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6

The term rest mass is a poor one because it implies it's the mass measured in the rest frame. But photons have no rest frame, and indeed any particle subject to some form of confinement has a $\Delta p\gt 0$ so its rest frame is somewhat poorly defined. The modern term is invariant mass, which is simply the mass in the equation for the total energy: $$ E^2 ...


5

Let me preface by saying that "coupling" is a favorite physicist word that is perhaps best described linguistically than rigorously; it's deployed in a few different situations. In general, we say that a coupling exists in quantum mechanics if the evolution of one part of the system depends on another quantity, which could be either classical or quantum. I'...


4

Pseudoscalar and vector are terms that indicate the total spin and parity of the resonance. Pseudoscalar particles have spin 0 and parity -1, while vector particles have spin 1 and parity -1. The Particle Data Review lists your particles as: $D^\pm\qquad\qquad\qquad\quad 0^-$ $D^0\qquad\qquad\qquad\quad 0^-$ $D^*(2007)^0\qquad \qquad 1^-$ $D^*(2010)^\pm\...


4

Online data analysis is cursory analysis done as the data is collected. It is often used for the purpose of selecting which events to save to disk or tape to be analyzed later (an event "filter"). Given that the current CERN experiments will be taking, in the next run, data at rates exceeding a terabyte per second, this notion is essential. In fact, the ...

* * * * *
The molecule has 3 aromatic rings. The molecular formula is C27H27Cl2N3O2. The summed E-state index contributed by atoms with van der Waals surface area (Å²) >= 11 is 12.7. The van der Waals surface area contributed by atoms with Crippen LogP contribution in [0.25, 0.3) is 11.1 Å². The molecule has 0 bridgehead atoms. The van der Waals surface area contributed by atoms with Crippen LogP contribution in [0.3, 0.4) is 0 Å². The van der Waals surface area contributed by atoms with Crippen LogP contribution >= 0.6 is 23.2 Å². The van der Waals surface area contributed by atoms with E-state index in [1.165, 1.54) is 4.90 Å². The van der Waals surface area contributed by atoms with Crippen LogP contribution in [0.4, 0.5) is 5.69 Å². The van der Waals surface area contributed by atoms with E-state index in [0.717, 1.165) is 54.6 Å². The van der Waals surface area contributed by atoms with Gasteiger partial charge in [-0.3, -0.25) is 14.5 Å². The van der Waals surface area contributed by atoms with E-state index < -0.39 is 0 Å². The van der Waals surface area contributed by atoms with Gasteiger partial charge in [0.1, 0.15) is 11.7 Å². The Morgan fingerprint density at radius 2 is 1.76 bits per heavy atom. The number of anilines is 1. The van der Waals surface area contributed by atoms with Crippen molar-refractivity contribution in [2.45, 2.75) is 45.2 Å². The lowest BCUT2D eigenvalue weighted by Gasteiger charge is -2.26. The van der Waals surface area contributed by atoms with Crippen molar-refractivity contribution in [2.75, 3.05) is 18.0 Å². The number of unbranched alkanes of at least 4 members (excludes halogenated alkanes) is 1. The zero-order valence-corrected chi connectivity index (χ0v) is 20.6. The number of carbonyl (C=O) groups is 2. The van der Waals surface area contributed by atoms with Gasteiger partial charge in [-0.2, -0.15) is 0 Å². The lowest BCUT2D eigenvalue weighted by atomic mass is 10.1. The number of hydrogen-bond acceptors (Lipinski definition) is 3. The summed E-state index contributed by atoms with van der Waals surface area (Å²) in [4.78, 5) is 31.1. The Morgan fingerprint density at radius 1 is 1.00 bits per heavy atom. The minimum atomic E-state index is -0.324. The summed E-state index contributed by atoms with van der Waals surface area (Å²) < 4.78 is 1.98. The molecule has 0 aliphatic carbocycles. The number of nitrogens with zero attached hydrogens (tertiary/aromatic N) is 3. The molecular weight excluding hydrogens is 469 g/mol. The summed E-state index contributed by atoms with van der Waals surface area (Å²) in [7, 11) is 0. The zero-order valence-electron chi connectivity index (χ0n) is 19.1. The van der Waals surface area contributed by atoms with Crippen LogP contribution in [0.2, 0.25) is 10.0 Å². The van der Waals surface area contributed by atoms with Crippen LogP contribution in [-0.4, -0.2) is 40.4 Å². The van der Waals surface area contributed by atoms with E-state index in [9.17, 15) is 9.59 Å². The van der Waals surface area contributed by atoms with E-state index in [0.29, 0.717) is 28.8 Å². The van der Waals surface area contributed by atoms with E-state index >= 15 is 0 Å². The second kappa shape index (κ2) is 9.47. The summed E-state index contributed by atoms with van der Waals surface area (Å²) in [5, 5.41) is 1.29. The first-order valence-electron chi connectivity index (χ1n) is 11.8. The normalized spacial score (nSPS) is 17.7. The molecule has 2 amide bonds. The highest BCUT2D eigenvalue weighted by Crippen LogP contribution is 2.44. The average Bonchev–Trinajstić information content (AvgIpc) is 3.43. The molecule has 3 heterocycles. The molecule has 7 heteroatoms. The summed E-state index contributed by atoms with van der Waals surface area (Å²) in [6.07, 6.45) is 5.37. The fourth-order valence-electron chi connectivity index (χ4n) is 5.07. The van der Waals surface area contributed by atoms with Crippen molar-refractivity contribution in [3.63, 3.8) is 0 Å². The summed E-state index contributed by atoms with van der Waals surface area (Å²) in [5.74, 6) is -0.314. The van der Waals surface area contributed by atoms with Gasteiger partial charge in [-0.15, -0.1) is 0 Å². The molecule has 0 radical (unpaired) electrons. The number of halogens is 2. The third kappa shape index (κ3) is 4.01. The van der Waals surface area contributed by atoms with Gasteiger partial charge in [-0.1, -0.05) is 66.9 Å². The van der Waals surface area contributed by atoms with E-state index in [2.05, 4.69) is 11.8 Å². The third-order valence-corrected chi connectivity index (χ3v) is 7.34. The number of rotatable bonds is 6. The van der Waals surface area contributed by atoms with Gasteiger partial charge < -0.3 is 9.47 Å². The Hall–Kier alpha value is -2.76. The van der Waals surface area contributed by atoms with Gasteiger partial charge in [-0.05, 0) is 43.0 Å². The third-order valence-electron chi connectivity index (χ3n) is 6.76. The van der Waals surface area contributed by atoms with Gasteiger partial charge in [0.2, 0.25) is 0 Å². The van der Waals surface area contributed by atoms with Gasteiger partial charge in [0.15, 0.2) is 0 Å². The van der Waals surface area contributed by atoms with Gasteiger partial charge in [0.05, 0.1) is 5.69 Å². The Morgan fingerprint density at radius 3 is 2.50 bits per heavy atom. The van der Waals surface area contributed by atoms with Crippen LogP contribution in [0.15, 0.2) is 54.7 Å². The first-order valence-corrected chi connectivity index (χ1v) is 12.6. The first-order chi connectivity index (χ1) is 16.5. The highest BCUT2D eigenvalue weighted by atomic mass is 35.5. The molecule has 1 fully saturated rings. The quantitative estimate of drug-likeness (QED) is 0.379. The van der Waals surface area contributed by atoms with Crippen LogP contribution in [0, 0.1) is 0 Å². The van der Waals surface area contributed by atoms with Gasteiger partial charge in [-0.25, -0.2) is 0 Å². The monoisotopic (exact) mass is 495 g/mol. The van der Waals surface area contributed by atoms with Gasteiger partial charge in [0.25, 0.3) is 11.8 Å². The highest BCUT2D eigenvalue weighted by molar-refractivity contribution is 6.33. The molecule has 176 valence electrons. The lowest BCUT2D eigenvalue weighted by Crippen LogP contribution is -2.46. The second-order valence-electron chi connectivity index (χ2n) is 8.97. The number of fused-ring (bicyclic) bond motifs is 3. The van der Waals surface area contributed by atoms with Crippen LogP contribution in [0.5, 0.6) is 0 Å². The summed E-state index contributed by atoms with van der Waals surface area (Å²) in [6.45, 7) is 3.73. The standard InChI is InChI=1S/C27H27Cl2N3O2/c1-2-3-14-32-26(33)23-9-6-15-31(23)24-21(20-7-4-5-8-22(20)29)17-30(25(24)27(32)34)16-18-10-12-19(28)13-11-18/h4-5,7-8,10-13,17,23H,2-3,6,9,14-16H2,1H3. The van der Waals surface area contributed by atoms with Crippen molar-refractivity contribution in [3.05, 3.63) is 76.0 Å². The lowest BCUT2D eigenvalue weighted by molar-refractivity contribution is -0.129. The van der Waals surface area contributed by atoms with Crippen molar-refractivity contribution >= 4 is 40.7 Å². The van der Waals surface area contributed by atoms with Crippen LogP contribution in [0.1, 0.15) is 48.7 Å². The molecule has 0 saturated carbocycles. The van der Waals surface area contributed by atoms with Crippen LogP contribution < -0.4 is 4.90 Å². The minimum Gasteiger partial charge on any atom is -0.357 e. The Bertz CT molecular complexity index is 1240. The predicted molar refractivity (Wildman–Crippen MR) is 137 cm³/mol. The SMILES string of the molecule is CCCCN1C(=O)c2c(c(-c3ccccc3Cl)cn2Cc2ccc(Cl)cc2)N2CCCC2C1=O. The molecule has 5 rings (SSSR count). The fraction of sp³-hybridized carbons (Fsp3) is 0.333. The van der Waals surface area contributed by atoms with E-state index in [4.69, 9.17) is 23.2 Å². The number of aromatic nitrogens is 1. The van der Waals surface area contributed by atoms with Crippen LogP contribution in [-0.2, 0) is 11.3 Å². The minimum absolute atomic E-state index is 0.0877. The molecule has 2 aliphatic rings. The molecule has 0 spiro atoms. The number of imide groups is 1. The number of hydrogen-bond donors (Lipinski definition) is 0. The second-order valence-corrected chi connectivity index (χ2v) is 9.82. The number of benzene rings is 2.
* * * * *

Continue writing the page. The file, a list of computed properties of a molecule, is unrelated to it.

3

"Normal" in the context of oscillators simply means "periodic" – periodic solutions and the frequencies and other aspects associated with them. It's like in "he breathes normally" – the breathing seems to be periodic. "Quasinormal ones" are those whose time dependence is $\exp(-\Gamma t) \sin (\omega t)$, i.e. they have some exponential decrease aside from ...


3

There is something famously called "Feynman's famous formula", which comes up in QFT calculations, which I imagine must be the second FFF referred to in Welton's account. It reads: $$\frac1{a_1 a_2 \ldots a_n} = \int_{x \in \Delta^{n-1}} \frac1{(\sum_{i=1}^n a_i x_i)^n} d\sigma$$ where $\Delta^{n-1}$ denotes the simplex $\{x = (x_1, \ldots, x_n) \in \...


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That's the Gertsenshtein effect. It is the theory that light passing through a strong magnetic field will produce a gravitational wave.


2

In optics a "ray" is the direction of propagation of the classical electromagnetic wave. The term "ray' used for particles, as "cosmic rays" , and "gamma rays" are associated with this directional definition, from the times when it was clear that the phenomena followed straight lines like optical rays, before the differentiation into the particles we know ...


1

An internal symmetry is a transformation acting only on the fields, therefore not transforming spacetime points, and leaving the lagrangian or the physical results invariant. Example of internal symmetries are gauge symmetries. These are local symmetries, which means the transformations are in general spacetime dependent in the sense they are, in general, ...


1

I think "normal" means also "proper to the system", i.e., existing after the system ceased to experience an external force.


1

For the simple hydrogen atom there exists a ground state, then there are energy levels where an excited electron can reside, and then there is the zero energy level, so yes, there is a name in this case. From the zero energy level the maximum energy is given up, when the electron falls to the ground state, so it is the highest potential energy state.



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